Petronas and its partners have cancelled the $36-billion Pacific NorthWest liquefied natural gas megaproject they had planned to build in British Columbia.
Anuar Taib, chief executive of Petronas's oil and gas production division, said Tuesday the decision to scrap the project came after a careful review of changes in market conditions.
"We are disappointed that the extremely challenging environment brought about by the prolonged depressed prices and shifts in the energy industry have led us to this decision," Taib said in a statement.
LNG prices have been hit by a global oversupply as numerous projects have come online, challenging the economics of the project and others that have been proposed in the province.
The consortium has spent billions developing the natural gas fields in the B.C. after buying Progress Energy Canada, but it would have required even more including an $11.4-billion LNG terminal in Port Edward, B.C.
B.C. Energy Minister Michelle Mungall said the decision was one of pure economics.
"The company was very clear: this was a decision they are making because of the economic challenges in the global energy market place. The Pacific Northwest LNG project as proposed in its current state was uneconomical to move forward," she said.
Mungall said Petronas will continue its natural gas operations in northwest B.C., while the B.C. NDP government is committed to working with the LNG industry to ensure that the province is competitive.
The project, which secured Prime Minister Justin Trudeau's approval last year, was proposed as a way to reduce coal use in Asia, but it has also faced criticism for the potential greenhouse gas emissions that would have resulted.
The planned terminal also drew criticism from First Nations and others because of its potential impact on salmon in the Skeena River.
Alexandre Deslongchamps, a spokesman for federal Natural Resources Minister Jim Carr, said the PNW LNG project was approved by Ottawa after going through the review process.
"We support the sustainable development of export infrastructure for Canadian oil and gas," Deslongchamps wrote in an email.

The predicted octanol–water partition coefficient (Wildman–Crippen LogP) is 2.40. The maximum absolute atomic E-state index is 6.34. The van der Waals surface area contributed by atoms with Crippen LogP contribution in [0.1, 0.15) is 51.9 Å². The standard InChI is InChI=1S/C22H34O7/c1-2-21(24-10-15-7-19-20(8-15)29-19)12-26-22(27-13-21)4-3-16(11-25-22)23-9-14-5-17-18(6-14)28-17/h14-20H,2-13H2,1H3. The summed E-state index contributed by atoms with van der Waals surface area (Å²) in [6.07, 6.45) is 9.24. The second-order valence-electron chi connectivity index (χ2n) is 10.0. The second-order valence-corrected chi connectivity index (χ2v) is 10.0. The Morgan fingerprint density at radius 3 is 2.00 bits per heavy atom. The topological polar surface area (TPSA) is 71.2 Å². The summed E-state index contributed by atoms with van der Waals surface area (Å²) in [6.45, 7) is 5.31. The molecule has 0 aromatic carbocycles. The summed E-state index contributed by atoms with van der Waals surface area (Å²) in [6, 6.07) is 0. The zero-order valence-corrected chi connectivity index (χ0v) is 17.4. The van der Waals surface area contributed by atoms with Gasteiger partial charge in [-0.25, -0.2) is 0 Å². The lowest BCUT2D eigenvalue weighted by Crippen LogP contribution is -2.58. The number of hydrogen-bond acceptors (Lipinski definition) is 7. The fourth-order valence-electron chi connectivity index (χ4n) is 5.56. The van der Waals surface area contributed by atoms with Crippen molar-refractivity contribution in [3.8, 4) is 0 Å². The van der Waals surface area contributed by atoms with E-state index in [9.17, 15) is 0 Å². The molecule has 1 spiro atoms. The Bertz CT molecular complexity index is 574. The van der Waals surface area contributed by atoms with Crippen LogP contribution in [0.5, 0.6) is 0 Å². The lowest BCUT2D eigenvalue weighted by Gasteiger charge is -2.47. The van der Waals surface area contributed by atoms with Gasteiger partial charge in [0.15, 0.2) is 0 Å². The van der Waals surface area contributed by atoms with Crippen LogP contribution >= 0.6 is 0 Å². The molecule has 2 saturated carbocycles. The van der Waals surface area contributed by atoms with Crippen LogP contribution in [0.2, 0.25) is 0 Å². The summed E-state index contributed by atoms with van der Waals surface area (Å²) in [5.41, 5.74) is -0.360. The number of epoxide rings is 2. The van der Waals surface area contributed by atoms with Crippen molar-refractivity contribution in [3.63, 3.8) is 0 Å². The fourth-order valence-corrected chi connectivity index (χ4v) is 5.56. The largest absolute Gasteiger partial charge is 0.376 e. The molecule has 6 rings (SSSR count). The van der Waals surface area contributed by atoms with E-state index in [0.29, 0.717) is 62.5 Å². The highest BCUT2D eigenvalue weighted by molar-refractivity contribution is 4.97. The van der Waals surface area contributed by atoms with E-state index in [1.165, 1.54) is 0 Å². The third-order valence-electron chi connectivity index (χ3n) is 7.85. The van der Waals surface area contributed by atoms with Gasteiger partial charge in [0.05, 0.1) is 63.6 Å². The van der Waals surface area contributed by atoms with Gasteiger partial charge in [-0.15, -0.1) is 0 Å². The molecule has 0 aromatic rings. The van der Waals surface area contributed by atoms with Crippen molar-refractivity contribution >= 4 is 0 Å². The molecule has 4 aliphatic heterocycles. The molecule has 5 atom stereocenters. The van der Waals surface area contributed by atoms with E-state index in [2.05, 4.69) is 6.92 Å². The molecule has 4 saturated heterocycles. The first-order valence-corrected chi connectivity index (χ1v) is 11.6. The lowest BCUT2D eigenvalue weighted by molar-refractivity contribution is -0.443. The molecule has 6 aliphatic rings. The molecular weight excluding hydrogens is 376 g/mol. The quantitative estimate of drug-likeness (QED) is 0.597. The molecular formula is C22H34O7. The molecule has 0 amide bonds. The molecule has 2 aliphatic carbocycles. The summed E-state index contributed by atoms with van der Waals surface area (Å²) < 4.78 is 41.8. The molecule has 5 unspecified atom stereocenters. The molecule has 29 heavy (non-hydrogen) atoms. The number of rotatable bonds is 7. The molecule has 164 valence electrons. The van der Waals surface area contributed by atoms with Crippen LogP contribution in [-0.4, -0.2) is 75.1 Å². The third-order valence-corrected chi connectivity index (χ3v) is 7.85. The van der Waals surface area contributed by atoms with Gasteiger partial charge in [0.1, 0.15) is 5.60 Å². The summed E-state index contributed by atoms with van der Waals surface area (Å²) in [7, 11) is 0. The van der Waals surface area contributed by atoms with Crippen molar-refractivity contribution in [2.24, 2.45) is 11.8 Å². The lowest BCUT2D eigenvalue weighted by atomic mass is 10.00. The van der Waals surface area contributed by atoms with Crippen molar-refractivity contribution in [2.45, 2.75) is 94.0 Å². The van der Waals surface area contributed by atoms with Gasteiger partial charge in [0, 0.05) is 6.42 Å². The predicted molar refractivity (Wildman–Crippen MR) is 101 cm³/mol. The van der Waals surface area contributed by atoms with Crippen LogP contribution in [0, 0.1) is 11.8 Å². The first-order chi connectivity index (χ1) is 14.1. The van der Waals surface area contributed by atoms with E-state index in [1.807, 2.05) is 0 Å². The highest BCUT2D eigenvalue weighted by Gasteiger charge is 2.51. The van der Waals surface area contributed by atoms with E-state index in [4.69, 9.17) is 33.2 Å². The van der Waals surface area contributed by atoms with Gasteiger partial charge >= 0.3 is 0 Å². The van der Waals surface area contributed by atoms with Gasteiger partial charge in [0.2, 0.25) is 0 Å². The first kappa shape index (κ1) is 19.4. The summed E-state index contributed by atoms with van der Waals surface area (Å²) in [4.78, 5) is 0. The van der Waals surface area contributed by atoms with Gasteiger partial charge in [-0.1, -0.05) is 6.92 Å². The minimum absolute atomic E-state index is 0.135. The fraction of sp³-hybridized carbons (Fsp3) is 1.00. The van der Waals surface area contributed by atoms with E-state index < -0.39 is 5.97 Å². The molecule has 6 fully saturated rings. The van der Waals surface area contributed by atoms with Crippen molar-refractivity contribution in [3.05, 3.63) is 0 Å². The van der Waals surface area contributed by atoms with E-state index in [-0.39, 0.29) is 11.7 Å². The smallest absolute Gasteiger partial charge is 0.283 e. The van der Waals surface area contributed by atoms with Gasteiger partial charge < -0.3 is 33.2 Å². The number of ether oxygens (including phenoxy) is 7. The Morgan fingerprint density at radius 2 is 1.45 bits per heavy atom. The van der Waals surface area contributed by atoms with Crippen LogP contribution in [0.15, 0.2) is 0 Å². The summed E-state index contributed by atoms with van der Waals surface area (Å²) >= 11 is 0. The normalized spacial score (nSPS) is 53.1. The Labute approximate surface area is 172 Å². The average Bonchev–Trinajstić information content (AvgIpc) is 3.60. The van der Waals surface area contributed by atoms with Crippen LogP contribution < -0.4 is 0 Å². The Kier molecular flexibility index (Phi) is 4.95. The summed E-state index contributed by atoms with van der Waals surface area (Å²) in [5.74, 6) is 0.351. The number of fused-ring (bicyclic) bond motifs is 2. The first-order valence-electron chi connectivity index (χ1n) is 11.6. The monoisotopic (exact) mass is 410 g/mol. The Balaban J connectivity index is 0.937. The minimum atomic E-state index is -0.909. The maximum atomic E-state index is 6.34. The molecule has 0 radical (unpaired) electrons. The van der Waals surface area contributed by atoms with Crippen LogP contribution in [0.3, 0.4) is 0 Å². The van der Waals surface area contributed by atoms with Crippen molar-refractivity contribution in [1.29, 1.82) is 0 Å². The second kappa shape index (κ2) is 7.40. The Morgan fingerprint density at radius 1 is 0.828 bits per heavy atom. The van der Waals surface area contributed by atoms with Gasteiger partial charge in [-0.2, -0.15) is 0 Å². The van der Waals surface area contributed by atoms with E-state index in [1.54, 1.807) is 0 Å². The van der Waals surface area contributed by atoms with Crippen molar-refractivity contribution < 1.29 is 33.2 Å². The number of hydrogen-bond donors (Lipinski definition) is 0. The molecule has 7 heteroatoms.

"Once a project is approved, it is then up to the proponent to decide how to proceed. Today's announcement concerning the Pacific NorthWest LNG project was a business decision made by the proponent."
Those opposed to the project welcomed the news.
"This is good news all around, because this project would have lost money while fuelling dangerous levels of climate change," Greenpeace's Keith Stewart said.
"The sooner we move on from fossil fuel mega-projects to building the renewable energy economy, the better positioned we'll be to thrive in the emerging low-carbon world."
The evaporation of an LNG project: A chronology of Pacific NorthWest LNG
Here is a look at how the Pacific NorthWest LNG project evolved over the last several years before the announcement of its demise Tuesday:
Feb. 19, 2013: Pacific NorthWest LNG submits its project description to the Canadian Environmental Assessment Agency.
April 29, 2013: Japan Petroleum Exploration Co. Ltd. buys a 10 per cent stake in Pacific NorthWest LNG and agrees to buy 10 per cent of the liquefied natural gas produced over at least 20 years, becoming the first secure buyer.
Dec. 16, 2013: The National Energy Board grants Pacific NorthWest LNG a licence to export up to 22.2 million tonnes of LNG annually for 25 years. It had applied in July for a licence to export up to 19.68 million tonnes, beginning in 2019.
Feb. 28, 2014: Pacific NorthWest LNG submits its environmental impact statement to the Canadian Environmental Assessment Agency.
March 26, 2014: The federal government approves Pacific NorthWest LNG’s export licence.
June 11, 2015: In what it calls its final investment decision, Pacific NorthWest LNG announces it will proceed with the project as long as it satisfies two conditions: approval of a project development agreement by the B.C. legislature and clearing the federal environmental assessment review process.
July 21, 2015: The B.C. government passes legislation to ratify a project development agreement with Pacific NorthWest LNG.
March 21, 2016: The federal government grants the Canadian Environmental Assessment Agency more time to review the project.
Sept, 27, 2016: The federal government approves the project with 190 conditions, including for the first time a maximum cap on greenhouse gas emissions.
Oct. 27, 2016: Two First Nations and an environmental group file separate applications for judicial review in Federal Court to quash approval of the project. A fourth challenge is launched in January 2017.
July 25, 2017: Pacific Northwest LNG says it will not proceed with the project, citing poor market conditions including a prolonged period of low LNG prices.